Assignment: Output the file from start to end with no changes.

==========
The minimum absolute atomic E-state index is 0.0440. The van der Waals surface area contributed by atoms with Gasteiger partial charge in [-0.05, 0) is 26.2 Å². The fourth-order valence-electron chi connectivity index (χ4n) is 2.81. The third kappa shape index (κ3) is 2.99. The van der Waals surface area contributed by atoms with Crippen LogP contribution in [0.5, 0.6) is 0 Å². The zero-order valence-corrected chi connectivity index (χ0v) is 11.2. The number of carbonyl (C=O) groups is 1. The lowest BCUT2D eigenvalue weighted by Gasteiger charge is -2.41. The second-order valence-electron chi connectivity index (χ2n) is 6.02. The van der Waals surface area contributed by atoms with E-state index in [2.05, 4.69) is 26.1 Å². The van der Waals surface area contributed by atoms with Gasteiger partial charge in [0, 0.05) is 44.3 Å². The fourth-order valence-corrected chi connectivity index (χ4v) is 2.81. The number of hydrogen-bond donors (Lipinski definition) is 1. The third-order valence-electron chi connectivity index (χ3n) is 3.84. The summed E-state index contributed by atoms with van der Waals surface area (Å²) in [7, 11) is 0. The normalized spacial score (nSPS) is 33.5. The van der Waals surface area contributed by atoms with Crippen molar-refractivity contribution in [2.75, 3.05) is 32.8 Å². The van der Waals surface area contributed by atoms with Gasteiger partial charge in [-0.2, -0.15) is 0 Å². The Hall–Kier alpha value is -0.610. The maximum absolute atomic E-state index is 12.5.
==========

The minimum absolute atomic E-state index is 0.0440. The van der Waals surface area contributed by atoms with Gasteiger partial charge in [-0.05, 0) is 26.2 Å². The fourth-order valence-electron chi connectivity index (χ4n) is 2.81. The third kappa shape index (κ3) is 2.99. The van der Waals surface area contributed by atoms with Crippen LogP contribution in [0.5, 0.6) is 0 Å². The zero-order valence-corrected chi connectivity index (χ0v) is 11.2. The number of carbonyl (C=O) groups is 1. The lowest BCUT2D eigenvalue weighted by Gasteiger charge is -2.41. The second-order valence-electron chi connectivity index (χ2n) is 6.02. The van der Waals surface area contributed by atoms with E-state index in [2.05, 4.69) is 26.1 Å². The van der Waals surface area contributed by atoms with Gasteiger partial charge in [0, 0.05) is 44.3 Å². The fourth-order valence-corrected chi connectivity index (χ4v) is 2.81. The number of hydrogen-bond donors (Lipinski definition) is 1. The third-order valence-electron chi connectivity index (χ3n) is 3.84. The summed E-state index contributed by atoms with van der Waals surface area (Å²) in [7, 11) is 0. The normalized spacial score (nSPS) is 33.5. The van der Waals surface area contributed by atoms with Crippen molar-refractivity contribution in [2.75, 3.05) is 32.8 Å². The van der Waals surface area contributed by atoms with Gasteiger partial charge in [-0.2, -0.15) is 0 Å². The Hall–Kier alpha value is -0.610. The maximum absolute atomic E-state index is 12.5.